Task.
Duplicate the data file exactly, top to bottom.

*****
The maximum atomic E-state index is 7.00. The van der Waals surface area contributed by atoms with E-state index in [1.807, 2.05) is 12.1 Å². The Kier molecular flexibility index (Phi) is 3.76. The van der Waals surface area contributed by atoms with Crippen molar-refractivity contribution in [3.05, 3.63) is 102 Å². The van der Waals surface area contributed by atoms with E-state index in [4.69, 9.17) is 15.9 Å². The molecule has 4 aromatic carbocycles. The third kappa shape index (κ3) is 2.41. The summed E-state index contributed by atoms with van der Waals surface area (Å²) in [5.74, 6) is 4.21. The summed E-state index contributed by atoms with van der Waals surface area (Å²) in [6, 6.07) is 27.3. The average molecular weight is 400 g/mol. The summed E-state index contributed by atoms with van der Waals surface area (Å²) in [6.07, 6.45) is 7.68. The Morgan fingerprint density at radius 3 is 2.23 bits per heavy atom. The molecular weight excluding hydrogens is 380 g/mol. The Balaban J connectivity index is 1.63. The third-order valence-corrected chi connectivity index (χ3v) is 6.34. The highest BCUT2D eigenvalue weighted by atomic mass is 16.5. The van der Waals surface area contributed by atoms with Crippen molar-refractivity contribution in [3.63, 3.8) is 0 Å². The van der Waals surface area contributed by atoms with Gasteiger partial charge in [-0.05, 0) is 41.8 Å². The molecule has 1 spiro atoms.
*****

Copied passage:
The maximum atomic E-state index is 7.00. The van der Waals surface area contributed by atoms with E-state index in [1.807, 2.05) is 12.1 Å². The Kier molecular flexibility index (Phi) is 3.76. The van der Waals surface area contributed by atoms with Crippen molar-refractivity contribution in [3.05, 3.63) is 102 Å². The van der Waals surface area contributed by atoms with E-state index in [4.69, 9.17) is 15.9 Å². The molecule has 4 aromatic carbocycles. The third kappa shape index (κ3) is 2.41. The summed E-state index contributed by atoms with van der Waals surface area (Å²) in [5.74, 6) is 4.21. The summed E-state index contributed by atoms with van der Waals surface area (Å²) in [6, 6.07) is 27.3. The average molecular weight is 400 g/mol. The summed E-state index contributed by atoms with van der Waals surface area (Å²) in [6.07, 6.45) is 7.68. The Morgan fingerprint density at radius 3 is 2.23 bits per heavy atom. The molecular weight excluding hydrogens is 380 g/mol. The Balaban J connectivity index is 1.63. The third-order valence-corrected chi connectivity index (χ3v) is 6.34. The highest BCUT2D eigenvalue weighted by atomic mass is 16.5. The van der Waals surface area contributed by atoms with Crippen molar-refractivity contribution in [3.63, 3.8) is 0 Å². The van der Waals surface area contributed by atoms with Gasteiger partial charge in [-0.05, 0) is 41.8 Å². The molecule has 1 spiro atoms.